Besides, the hypoglycaemic action of the extracts tested in this study could be attributed to the presence of flavonoids, flavones, flavonols, terpenoids and bound anthraquinones, which have been shown to be hypoglycaemic. A flavonoid-rich fraction isolated from guava (Psidium guajava) leaves given at a daily dose of 7.2-14.4g lowered blood glucose in humans [15]. The presence of saponins in this extract could also be responsible for the hypogycemic activity. For instance ginseng and its saponins have been shown to lower blood glucose in alloxan-treated, genetically diabetic, and normal mice [15]. In elderly patients with hyperglycemia, saponins also reduced serum glucose [16]. Terpenoids from the leaf extracts of Alisma plantago-aquatica have been shown to lower blood glucose in rats. Anthraquinones in root bark extracts of Salvia miltiorrhiza have been shown to prolong the hypoglycaemic effect in diabetic mice [17,18]. In addition, the presence of alkaloids in the aqueous leave extracts of B. pilosa and S. henningsii could also be responsible for the hypoglycaemic activity (Table 6). In their study, [19] found that the neem seed kernel powder contained hypoglycaemic alkaloids that lowered blood sugar levels in alloxan-induced diabetic rabbits.

That these aqueous plant extracts (B. pilosa, E.abyssinica, A. pluriseta, S.henningsii and C. edulis) lowered blood glucose to normal and as effectively as insulin and at times beyond the lowering effect of insulin. This could imply that these extracts may be acting through multiple mechanisms commensurate with the different chemical groups in each extract. This is in agreement with the findings of [14], who observed that C. roseus fresh leaves juice had a more potent action than glibenclamide at some hour intervals after administration. The extracts may have produced hypoglycaemic action by being insulin mimetic. This is the mode of action of some oral hypoglycaemic agents such as phenformin (a biguanide), which produce hypoglycaemic activity by decreasing hepatic gluconeogenesis, increasing skeletal muscle glucose uptake, and reducing plasma triacylglycerols [20,21].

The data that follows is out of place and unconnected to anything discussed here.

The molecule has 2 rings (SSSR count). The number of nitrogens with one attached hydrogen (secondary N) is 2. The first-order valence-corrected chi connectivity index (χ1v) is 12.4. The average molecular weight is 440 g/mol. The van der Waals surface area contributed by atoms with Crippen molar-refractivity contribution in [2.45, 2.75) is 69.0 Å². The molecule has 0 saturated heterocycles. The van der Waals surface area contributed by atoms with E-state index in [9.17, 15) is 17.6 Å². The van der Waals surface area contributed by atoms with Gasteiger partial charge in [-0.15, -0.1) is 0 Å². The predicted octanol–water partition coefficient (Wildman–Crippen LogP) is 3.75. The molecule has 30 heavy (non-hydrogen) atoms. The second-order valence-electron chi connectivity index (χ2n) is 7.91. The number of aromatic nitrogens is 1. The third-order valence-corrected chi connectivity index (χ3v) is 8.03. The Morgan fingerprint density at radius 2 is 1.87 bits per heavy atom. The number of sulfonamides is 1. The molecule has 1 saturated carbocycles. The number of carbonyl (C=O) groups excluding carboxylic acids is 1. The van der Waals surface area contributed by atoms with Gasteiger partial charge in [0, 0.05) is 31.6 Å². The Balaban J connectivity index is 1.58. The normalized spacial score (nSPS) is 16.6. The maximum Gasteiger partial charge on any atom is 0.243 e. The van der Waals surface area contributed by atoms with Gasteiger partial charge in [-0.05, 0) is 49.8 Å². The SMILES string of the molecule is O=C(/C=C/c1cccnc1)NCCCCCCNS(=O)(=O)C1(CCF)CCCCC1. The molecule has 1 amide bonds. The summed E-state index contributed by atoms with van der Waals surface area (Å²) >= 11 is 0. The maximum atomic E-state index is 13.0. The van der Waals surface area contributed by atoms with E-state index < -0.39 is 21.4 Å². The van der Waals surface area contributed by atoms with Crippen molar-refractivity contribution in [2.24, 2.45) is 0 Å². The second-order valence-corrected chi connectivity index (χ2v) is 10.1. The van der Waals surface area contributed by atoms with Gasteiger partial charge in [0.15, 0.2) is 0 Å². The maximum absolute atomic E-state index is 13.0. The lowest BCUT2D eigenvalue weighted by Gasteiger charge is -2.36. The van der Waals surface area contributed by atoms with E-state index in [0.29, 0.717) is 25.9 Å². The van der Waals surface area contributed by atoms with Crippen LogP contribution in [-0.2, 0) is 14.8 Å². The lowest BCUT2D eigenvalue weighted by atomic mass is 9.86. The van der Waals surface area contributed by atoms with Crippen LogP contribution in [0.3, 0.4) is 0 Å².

The extracts may also have lowered the blood glucose levels in mice by stimulating glucose catabolising enzymes and inhibiting gluconeogenic enzymes as was seen by [22], who observed the same mode of action by C.roseus in streptozotocin-induced diabetic rats. Alloxan causes a massive destruction of the β-cells resulting in reduced synthesis and release of insulin [23]. Sulphonylureas reduce blood glucose by increasing insulin secretion from pancreatic β-cells in patients with residual β-cell function [21]. This means that they are active in mild alloxan-induced diabetes and are inactive in intense alloxan-induced diabetes [24,25]. In this study, some alloxan-induced diabetic mice that received some extracts showed rapid normalization of blood glucose levels compared to control. This could be due to the possibility that some β-cells were still intact and were, therefore, stimulated to synthesize and release insulin by the extracts. In addition, the possibility that the extracts showed hypoglycaemic action by enhancing tissue glucose utilization cannot be ruled out in this study.

Furthermore, these extracts may have achieved hypoglycaemic activity by decreased rate of carbohydrate absorption into the portal hepatic circulation, increased glucose transport and uptake, increased glycogen storage, and modulation of insulin secretion. Shane, (2001) reported similar modes of action in his study on evaluation of hypoglycaemic potential of the aqueous leaf extract of Gymnema sylvestre. This is also the mode of action of alpha-glucosidase inhibotors such as acarbose and Miglitol [26].

The aqueous leaf extracts of B. pilosa, at higher doses (100 and 150mg/kg body weight), failed to lower blood glucose level as effectively as the lowest dose level (50mg/kg body weight), which exhibited antihyperglycemic activity (Table 1). This may have occurred due to the fact that the two dose levels (100 and 150mg/kg body weight) contained a higher concentration of the extract. For this reason, the highly concentrated extract molecules took longer to be absorbed across the membranes via filtration. This is supported by the observation that in the second hour, the larger dose levels drastically lowered the blood sugar levels.